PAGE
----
National Center for Civil and Human Rights

When you’re exploring our nation’s capital, suggests one historic-tour guide, don’t miss the chance to tour the Pentagon, explore the tucked-away Theodore Roosevelt Island—or stand in a parking garage in Arlington, VA.

“Many people don’t realize that the ‘Deep Throat’ garage—where Mark Felt met with Woodward and Bernstein—is still a working parking garage in Arlington’s Rosslyn neighborhood,” says Andrew Terranova, concierge at Philadelphia’s Hotel Monaco, and the guide for the nearby Spirits of ’76 Ghost Tour. “A historic marker has been placed outside.

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No doubt, history can live on in the most unlikely locations—even in stately, landmark-filled cities such as Washington, D.C., and Philly, which both made the top five for historic significance among Travel+Leisure readers.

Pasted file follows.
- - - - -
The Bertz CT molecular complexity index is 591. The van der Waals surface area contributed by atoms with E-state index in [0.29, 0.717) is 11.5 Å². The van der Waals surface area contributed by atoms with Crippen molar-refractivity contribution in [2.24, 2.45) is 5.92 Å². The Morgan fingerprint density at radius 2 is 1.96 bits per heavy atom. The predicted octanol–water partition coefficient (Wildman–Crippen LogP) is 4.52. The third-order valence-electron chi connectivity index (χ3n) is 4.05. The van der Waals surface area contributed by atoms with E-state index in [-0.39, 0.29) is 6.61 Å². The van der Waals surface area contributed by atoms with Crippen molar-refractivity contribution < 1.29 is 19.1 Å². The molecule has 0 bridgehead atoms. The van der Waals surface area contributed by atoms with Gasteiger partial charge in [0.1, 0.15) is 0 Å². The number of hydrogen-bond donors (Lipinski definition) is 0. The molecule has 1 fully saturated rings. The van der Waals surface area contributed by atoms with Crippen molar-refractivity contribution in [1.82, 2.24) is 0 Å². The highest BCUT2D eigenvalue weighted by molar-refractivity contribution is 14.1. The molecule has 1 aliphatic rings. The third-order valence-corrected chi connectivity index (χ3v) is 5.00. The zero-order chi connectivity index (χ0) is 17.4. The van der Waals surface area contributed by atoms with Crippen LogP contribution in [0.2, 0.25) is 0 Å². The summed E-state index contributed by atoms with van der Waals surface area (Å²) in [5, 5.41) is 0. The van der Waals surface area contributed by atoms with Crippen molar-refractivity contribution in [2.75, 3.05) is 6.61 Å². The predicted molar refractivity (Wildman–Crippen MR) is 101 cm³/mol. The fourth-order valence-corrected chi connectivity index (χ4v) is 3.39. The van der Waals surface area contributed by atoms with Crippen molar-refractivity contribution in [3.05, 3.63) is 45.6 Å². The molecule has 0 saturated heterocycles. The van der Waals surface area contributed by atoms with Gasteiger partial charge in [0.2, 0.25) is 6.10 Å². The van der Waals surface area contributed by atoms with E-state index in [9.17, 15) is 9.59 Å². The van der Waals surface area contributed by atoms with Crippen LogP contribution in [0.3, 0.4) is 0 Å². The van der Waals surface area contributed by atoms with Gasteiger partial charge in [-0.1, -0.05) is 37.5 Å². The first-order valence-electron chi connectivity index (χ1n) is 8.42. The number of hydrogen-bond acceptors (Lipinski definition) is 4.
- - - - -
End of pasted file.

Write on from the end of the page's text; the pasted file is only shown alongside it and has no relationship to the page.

In the most recent America’s Favorite Cities survey, readers ranked 38 metropolitan areas for such cultural attributes as their art galleries, live music and architecture—and also how well they have preserved their pasts.

Certainly, some of the top 20 winners have provided the settings for various chapters in U.S. history, but the definition of “historic” need not be limited to monuments and museums. In some of the top 20 cities, you can step into another era just by pulling up a stool in the pub where Paul Revere used to be a regular, by checking into the hotel where famed gangster John Dillinger was captured, or by catching a concert where Elvis first performed for a crowd.

That offers a nice cover for anyone who likes to balance museum visits with historically legit downtime. “It’s more than the original buildings and period characters,” says Terranova. “It’s truly the spirit of the city. Sometimes you can’t touch it—it’s just a feeling.”

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